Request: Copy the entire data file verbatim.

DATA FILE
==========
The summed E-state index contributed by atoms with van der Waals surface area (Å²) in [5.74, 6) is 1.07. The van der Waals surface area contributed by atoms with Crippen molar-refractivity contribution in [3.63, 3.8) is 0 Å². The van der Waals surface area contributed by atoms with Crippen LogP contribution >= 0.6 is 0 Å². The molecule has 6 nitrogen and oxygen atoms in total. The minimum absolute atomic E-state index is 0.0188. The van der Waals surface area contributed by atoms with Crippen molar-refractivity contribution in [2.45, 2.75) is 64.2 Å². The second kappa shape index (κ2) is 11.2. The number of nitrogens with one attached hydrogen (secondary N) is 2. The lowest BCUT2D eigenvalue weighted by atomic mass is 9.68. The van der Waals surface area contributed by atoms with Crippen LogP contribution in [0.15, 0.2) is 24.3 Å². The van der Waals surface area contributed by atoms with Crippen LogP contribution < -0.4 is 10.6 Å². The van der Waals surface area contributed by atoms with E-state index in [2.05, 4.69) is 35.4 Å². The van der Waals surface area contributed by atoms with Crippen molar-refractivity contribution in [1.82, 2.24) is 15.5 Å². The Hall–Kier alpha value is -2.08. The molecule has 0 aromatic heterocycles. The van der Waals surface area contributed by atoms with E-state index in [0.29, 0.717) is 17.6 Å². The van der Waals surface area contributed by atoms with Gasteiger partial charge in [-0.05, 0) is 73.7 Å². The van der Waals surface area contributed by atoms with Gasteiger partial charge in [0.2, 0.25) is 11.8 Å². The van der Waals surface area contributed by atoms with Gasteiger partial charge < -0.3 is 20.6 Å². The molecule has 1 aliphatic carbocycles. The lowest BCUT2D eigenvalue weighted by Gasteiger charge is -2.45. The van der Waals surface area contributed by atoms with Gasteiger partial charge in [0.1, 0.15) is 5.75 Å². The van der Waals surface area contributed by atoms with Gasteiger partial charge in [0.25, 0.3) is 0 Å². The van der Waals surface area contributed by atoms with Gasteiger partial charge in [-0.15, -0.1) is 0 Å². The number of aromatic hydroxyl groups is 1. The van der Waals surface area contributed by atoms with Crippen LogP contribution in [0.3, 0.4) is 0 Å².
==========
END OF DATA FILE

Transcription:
The summed E-state index contributed by atoms with van der Waals surface area (Å²) in [5.74, 6) is 1.07. The van der Waals surface area contributed by atoms with Crippen molar-refractivity contribution in [3.63, 3.8) is 0 Å². The van der Waals surface area contributed by atoms with Crippen LogP contribution >= 0.6 is 0 Å². The molecule has 6 nitrogen and oxygen atoms in total. The minimum absolute atomic E-state index is 0.0188. The van der Waals surface area contributed by atoms with Crippen molar-refractivity contribution in [2.45, 2.75) is 64.2 Å². The second kappa shape index (κ2) is 11.2. The number of nitrogens with one attached hydrogen (secondary N) is 2. The lowest BCUT2D eigenvalue weighted by atomic mass is 9.68. The van der Waals surface area contributed by atoms with Crippen LogP contribution in [0.15, 0.2) is 24.3 Å². The van der Waals surface area contributed by atoms with Crippen LogP contribution < -0.4 is 10.6 Å². The van der Waals surface area contributed by atoms with E-state index in [2.05, 4.69) is 35.4 Å². The van der Waals surface area contributed by atoms with Crippen molar-refractivity contribution in [1.82, 2.24) is 15.5 Å². The Hall–Kier alpha value is -2.08. The molecule has 0 aromatic heterocycles. The van der Waals surface area contributed by atoms with E-state index in [0.29, 0.717) is 17.6 Å². The van der Waals surface area contributed by atoms with Gasteiger partial charge in [-0.05, 0) is 73.7 Å². The van der Waals surface area contributed by atoms with Gasteiger partial charge in [0.2, 0.25) is 11.8 Å². The van der Waals surface area contributed by atoms with Gasteiger partial charge < -0.3 is 20.6 Å². The molecule has 1 aliphatic carbocycles. The lowest BCUT2D eigenvalue weighted by Gasteiger charge is -2.45. The van der Waals surface area contributed by atoms with Gasteiger partial charge in [0.1, 0.15) is 5.75 Å². The van der Waals surface area contributed by atoms with Gasteiger partial charge in [0.25, 0.3) is 0 Å². The van der Waals surface area contributed by atoms with Gasteiger partial charge in [-0.15, -0.1) is 0 Å². The number of aromatic hydroxyl groups is 1. The van der Waals surface area contributed by atoms with Crippen LogP contribution in [0.3, 0.4) is 0 Å².